Navajo Power
Source: Navajo Power

Brett describes solar energy in a humble way as the Navajo people have a strong relationship with the sun. The Navajo have traditional stories about the sun. They pray to the sun, believe in the sun, and it is clear that they have gratitude for the sun as they use it as a resource. The podcast dives deeper into the struggles of historical environmental injustice that the Navajo people have experienced, including legacy impacts from uranium mines and the exacerbated effects from COVID-19. 

The most encouraging part of this podcast episode was the hope embedded within it. When focusing on the Navajo nation, the exploitation and struggles are outlined, but the main focus is on the reclamation of energy, taking back power for themselves. The land and ecosystems are described beautifully along with the commitment of Navajo Power to conserving and restoring the landscape. Not only is the environment benefitting, but local communities are gaining electricity and running water on their own homelands, jobs are being created bringing in local income, and community empowerment is growing. I love that the podcast gave such a voice to Brett and Clara. The podcast probably spent about half of the time on Cate and Danny’s thoughts and half on the diverse voices of their guests who were able to speak on their own work. 

Brett Isaac and Clara Pratte
Brett Isaac and Clara Pratte // Source: Navajo Power

At the end of the podcast, Cate and Danny bring in Katie Milkman, professor and researcher of psychology and economics and author of How to Change, to address the human default to resist change. Katie explains the common barriers to change that humans have embedded in us as well as the best solutions to embrace change and begin with small individual actions. I enjoyed this part of the podcast, but I did feel like some things were missing. Individual actions are said to lead to bigger social change in the podcast, which I agree with, but I also think systemic issues go beyond the individual. I would have liked to hear more about ways to hold people in power accountable for creating and embracing systemic change as a way to overcome barriers to change. The closing of this podcast was a great starter, though.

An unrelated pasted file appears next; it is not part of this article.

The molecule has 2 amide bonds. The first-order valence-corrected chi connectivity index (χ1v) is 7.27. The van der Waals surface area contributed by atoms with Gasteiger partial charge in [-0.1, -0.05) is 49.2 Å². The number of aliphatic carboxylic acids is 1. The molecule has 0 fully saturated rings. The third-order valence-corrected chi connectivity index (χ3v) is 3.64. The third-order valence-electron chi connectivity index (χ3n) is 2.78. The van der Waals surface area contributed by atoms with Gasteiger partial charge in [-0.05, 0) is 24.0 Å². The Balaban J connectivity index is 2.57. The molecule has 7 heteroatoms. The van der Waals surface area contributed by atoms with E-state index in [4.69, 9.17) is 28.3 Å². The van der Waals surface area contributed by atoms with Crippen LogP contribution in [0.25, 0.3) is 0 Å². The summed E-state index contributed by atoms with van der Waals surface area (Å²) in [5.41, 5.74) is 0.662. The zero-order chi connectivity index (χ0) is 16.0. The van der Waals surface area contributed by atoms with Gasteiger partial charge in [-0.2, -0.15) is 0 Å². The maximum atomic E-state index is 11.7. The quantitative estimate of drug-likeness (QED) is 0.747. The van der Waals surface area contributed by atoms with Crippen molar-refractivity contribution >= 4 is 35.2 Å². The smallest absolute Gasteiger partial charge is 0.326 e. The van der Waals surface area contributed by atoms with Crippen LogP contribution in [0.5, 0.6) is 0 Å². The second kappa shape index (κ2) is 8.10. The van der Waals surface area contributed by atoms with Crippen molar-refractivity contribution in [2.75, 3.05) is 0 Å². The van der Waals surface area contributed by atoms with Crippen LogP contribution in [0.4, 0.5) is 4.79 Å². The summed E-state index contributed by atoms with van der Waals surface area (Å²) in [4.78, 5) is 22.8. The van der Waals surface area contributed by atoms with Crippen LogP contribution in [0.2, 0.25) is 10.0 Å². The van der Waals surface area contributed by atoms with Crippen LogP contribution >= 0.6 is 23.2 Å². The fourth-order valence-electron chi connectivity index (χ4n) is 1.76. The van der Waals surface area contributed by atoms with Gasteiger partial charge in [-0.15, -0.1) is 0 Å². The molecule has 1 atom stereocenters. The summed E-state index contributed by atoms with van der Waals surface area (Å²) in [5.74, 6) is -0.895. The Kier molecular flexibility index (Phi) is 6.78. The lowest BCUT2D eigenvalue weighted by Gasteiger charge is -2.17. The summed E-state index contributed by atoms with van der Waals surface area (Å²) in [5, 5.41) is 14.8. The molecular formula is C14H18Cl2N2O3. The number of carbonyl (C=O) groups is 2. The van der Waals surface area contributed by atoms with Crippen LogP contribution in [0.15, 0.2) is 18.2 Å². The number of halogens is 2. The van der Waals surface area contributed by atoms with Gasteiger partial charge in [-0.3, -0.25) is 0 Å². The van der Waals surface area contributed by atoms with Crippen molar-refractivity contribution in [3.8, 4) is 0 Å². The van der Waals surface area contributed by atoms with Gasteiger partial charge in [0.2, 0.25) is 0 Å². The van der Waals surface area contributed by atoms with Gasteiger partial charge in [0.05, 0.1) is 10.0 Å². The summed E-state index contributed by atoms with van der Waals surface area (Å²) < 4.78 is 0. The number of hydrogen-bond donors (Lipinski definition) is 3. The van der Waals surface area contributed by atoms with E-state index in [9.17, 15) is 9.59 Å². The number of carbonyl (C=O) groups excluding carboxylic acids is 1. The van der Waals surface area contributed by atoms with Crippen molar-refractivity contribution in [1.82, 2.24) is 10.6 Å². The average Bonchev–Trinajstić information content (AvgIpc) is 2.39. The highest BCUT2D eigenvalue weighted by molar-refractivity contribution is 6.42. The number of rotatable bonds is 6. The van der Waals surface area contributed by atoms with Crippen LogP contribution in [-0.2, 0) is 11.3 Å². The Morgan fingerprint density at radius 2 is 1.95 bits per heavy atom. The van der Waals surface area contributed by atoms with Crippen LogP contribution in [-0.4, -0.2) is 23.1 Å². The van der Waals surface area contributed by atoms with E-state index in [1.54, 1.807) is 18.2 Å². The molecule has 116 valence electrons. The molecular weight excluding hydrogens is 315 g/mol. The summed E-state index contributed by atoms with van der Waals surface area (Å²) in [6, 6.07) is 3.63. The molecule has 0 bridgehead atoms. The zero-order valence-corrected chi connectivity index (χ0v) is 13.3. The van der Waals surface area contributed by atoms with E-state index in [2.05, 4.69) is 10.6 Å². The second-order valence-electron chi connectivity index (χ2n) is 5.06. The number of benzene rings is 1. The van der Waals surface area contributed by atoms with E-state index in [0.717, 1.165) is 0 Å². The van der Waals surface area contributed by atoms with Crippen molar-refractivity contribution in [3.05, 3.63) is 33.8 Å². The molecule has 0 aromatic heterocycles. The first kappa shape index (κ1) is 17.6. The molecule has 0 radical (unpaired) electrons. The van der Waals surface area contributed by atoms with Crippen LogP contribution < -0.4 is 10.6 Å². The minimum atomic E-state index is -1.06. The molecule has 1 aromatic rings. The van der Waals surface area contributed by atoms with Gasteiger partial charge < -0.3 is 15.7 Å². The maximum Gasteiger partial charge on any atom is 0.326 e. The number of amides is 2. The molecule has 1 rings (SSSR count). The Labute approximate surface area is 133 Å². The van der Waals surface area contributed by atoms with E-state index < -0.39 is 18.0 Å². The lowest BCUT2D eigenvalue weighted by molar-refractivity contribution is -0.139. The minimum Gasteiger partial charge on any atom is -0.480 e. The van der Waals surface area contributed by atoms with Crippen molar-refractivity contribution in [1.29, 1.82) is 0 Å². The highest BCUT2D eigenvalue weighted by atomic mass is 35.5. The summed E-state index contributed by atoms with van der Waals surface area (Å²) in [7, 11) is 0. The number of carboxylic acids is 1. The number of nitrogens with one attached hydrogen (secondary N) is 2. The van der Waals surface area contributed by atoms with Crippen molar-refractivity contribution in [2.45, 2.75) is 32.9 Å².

Overall, I learned a lot about the feasibility of solar energy in the future. I also gained a lot of hope from listening to all the stances on the social and environmental benefits of solar energy. If you are like me and the ideas of renewable energy bounce around back and forth in your head, I recommend giving this episode a listen. At the very least, you will think deeply about some of the questions Cate and Danny bring up and learn about some cool solar energy projects. 

You can give this episode a listen, as well as the other episodes of “Climate of Change”, exclusively at

Siobhan Mullally (she/her) has an Honours B.E.S. from the School of Environment, Resources and Sustainability (SERS) at the University of Waterloo with a minor in English Language and Literature and two diplomas in Environmental Assessment and Ecosystem Restoration and Rehabilitation. For her senior thesis, she travelled to Labrador to study climate change impacts on tundra ecosystems in the Canadian Subarctic. As a budding ecologist, researcher, and writer, she is interested in exploring the intersections between ecology and communication to inspire climate change and help others develop a deeper appreciation for nature. In her free time, she enjoys spending time in nature and getting lost in her favourite novels.